“I don’t like a single Daft Punk track. It’s something in their aesthetics that sounds like plastic to me.” Tigerskin discusses his all-time favourites (and not-so-favourites).
What’s the first record you ever bought?
I bought Pink Floyd’s Dark Side Of The Moon cassette tape on my way home from guitar lessons in a second hand store when I was 10 or 11. I just liked the cover art. I had to rewind several parts a couple times on my Walkman the first time listening. Still one of the greatest pieces of art ever done in recorded music. Hands down. First vinyl LP I ever bought was Joy Division’s Unknown Pleasures. Second hand of course.
The first time you remember hearing electronic music?
The Tornados – ‘Telstar’. My father had a tape machine in the late 70s with tons of reels, basically German Schlager and 60s/70s pop music. He had recorded some outtakes of Jean Michel Jarre‘s Oxygene and Equinoxe, as well as stuff like Gershon Kingsley‘s ‘Popcorn’ and The Tornados’ ‘Telstar,’ one of Joe Meek‘s more successful recordings.
New wave and punk came up and in the late 80s, where I spent my days, synthesisers were for losers, organs for grannies. Only in recent years, due to the availability of rather rare LPs on YouTube or blogs, I rediscovered Joe Meek’s amazing studio work and found out that ‘Telstar’ hasn’t aged at all, at least for me.
Your favourite ever record?
Billie Holiday & Ray Ellis Orchestra – ‘Lady in Satin’. I once read an article about Ray Ellis where he said how much he disliked the recording sessions because Billie Holiday was too wasted and how much he loved it after hearing the finished record. It’s probably the saddest record ever recorded and the masterpiece of one of the greatest singers ever. These recordings are kind of proto-songs for what I would like to achieve one day.
The guaranteed floor-filler?
Josh Wink – ‘Higher State Of Consciousness’. There is no such thing as a sure thing. A track that fills the floor in one place can totally clear it in another. Depending on the place, the crowd, the age of the track, the year you play it or the country you play at, and whatever other reasons there might be. But a couple of times I was given a hard time finding my way into live sets, having to play right after a DJ who finished with Josh Wink’s ‘Higher State Of Consciousness’.
The guilty pleasure?
Richard Clayderman – ‘Ballade Pour Adeline’. I always liked beautiful music better than the raw, cool kids stuff. This one’s a pop classic. I always told everybody how much I hated it. Kids would have stoned me but I was lying. The truth is, it’s exactly how I like my music to be: simple, loopy, with a little story and the majestic element, melancholy. And it has ‘that string’ on it too.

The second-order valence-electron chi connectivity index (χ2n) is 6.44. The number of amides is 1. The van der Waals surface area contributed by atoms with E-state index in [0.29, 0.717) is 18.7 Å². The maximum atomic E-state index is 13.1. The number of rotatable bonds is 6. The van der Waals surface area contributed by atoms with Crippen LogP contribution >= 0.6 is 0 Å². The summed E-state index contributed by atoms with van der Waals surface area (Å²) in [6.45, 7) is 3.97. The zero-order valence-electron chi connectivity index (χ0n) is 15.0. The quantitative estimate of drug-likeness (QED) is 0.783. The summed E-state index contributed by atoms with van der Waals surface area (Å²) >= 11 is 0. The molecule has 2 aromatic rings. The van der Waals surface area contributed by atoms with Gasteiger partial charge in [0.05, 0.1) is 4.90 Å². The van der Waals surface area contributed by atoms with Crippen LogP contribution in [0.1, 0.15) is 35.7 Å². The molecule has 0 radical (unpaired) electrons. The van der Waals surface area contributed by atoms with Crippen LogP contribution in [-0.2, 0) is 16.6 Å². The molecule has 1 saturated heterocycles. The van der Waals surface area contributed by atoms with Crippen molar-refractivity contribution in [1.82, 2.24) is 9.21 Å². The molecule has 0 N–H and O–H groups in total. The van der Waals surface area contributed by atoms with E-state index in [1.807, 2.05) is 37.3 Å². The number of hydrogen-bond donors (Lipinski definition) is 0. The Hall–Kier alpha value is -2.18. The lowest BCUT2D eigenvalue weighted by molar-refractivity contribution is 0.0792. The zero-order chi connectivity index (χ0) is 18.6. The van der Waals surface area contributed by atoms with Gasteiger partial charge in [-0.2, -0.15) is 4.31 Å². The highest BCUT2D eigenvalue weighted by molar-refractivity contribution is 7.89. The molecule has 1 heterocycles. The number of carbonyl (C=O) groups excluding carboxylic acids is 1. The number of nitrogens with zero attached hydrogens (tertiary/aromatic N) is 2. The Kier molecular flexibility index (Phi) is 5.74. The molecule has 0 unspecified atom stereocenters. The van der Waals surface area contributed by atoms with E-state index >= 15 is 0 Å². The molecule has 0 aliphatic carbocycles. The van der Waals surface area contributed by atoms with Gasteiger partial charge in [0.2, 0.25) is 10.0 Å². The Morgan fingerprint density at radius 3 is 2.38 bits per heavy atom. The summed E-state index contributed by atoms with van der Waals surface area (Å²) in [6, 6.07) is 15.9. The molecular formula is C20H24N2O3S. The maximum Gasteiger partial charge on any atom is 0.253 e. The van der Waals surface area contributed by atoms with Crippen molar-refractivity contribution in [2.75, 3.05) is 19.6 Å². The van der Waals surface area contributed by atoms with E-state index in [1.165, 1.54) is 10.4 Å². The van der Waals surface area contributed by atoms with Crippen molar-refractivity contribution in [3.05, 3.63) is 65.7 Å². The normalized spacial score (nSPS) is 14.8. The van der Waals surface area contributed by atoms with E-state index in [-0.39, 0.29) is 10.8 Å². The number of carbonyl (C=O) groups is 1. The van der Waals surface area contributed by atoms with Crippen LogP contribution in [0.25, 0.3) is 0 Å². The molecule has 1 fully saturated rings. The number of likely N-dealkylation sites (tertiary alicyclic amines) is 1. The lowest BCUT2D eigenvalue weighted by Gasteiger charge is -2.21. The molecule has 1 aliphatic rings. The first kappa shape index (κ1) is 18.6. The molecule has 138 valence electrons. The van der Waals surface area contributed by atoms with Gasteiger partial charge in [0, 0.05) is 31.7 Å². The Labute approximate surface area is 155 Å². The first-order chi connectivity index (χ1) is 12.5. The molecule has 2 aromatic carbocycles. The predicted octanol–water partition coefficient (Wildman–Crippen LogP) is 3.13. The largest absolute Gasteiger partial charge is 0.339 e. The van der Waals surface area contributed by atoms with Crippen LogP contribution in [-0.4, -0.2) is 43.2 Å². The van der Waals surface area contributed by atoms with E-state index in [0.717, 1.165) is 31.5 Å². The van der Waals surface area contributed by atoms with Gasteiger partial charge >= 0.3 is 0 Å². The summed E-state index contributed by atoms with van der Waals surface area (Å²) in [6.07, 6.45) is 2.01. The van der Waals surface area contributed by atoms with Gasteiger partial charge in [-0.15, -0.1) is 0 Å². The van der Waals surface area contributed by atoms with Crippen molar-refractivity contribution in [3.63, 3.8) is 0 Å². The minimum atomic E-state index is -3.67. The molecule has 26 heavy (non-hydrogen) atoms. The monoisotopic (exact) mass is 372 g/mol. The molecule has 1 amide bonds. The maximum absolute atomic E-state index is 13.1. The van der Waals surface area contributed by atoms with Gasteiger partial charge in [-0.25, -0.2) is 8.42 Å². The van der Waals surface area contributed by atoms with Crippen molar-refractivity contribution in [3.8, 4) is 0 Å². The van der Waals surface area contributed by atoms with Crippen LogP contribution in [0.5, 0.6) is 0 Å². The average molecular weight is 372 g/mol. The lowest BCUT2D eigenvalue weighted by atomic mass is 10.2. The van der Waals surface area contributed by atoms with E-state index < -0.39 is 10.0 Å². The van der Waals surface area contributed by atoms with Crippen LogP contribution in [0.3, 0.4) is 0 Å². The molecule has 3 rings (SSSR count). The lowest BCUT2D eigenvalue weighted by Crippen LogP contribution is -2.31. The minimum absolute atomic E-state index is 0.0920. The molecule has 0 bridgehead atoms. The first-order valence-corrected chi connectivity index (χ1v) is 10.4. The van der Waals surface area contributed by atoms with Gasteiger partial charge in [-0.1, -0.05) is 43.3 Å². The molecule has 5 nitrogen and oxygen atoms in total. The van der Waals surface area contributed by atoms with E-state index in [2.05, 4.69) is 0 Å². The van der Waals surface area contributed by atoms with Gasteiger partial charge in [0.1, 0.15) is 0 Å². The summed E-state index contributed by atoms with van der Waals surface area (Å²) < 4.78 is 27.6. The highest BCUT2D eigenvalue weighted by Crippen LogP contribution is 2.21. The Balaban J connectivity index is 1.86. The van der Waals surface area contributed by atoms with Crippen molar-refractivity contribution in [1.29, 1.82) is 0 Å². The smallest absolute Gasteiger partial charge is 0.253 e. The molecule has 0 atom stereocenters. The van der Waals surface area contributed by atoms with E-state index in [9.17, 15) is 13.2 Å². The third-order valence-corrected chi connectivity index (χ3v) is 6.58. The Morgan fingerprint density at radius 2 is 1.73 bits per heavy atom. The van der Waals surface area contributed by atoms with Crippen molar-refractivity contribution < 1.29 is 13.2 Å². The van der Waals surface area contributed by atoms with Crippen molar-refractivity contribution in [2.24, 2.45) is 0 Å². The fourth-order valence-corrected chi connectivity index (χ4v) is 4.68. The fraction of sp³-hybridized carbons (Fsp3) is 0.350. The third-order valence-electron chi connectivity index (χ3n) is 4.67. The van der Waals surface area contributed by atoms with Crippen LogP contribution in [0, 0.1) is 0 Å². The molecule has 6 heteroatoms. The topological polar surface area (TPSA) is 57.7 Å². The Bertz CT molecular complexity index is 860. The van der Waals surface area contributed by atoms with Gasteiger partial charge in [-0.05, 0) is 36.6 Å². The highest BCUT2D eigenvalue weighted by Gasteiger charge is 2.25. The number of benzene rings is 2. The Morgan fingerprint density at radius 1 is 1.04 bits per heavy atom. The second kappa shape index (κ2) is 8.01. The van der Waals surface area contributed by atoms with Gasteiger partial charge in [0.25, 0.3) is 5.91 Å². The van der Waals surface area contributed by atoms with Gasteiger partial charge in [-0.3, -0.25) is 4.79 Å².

The last track of the night?
Uffe – ‘When The Sun Rose’. A friend asked me to help mixing Uffe’s first two EPs for Pets Records and Get Physical back then. I still play it in my sets from time to time as final track or encore. It’s truly beautiful.
The best chillout record?
Brian Eno – ‘Ambient 4: On Land’. There’s too many to name a few. Long ago, a friend borrowed some records from a public library (does anybody remember that?) and stored them at my place for a week. I don’t remember much of the other records in the package, but some of the more experimental stuff, Frieder Butzmann, Karlheinz Stockhausen and this beautiful Brian Eno record also made it into my collection later. I used this a couple times trying to fall asleep. Didn’t work.
The record everyone loves but you hate?
Daft Punk – ‘Da Funk’. You probably won’t find many people who dislike Daft Punk. I don’t like a single one of their tracks. It’s something in their aesthetics that sounds like plastic to me. It’s either the digital vocoders or the ‘distorted’ bass sounds. Haven’t decided yet. I stop dancing when it goes like this.
The soundtrack to a lazy Sunday afternoon?
Pantera is for Sundays. Since forever. This was the last rock music I was into before electronic music took over. I was a so-so rock guitarist and had decided to start recording songs completely by myself with the help of tape recorders rather than to fight with a band’s lead guitarist about how loud each of us has to be for the bass player, drummer, keys and singer to still be able to hear themselves play or sing. I played in various totally unknown bands and on stage for fair audiences a couple of times, punk rock and ballads. You know… late 80s stuff. It was good fun.
Pantera was the opposite of where I was at the time, but as a musician it’s good to raise the bar high. My favourite studio album of the era with an overall sound that became a standard later – even though this is not the first and only record with ‘that’ 90s rock sound.
The record you’re proudest of?
I’m proud of all my works but the best ones I just did for myself. The first Dub Taylor album is special because it was the only album I ever did where the label gave me total freedom to do whatever I want. It’s not the best music ever recorded and it’s rather experimental and the production wasn’t too good but hey… it’s me. Took me less than two weeks to finish alongside a nine-to-five job and the CD version included my very last rock music demo recording from around 1993 as a ‘hidden’ track.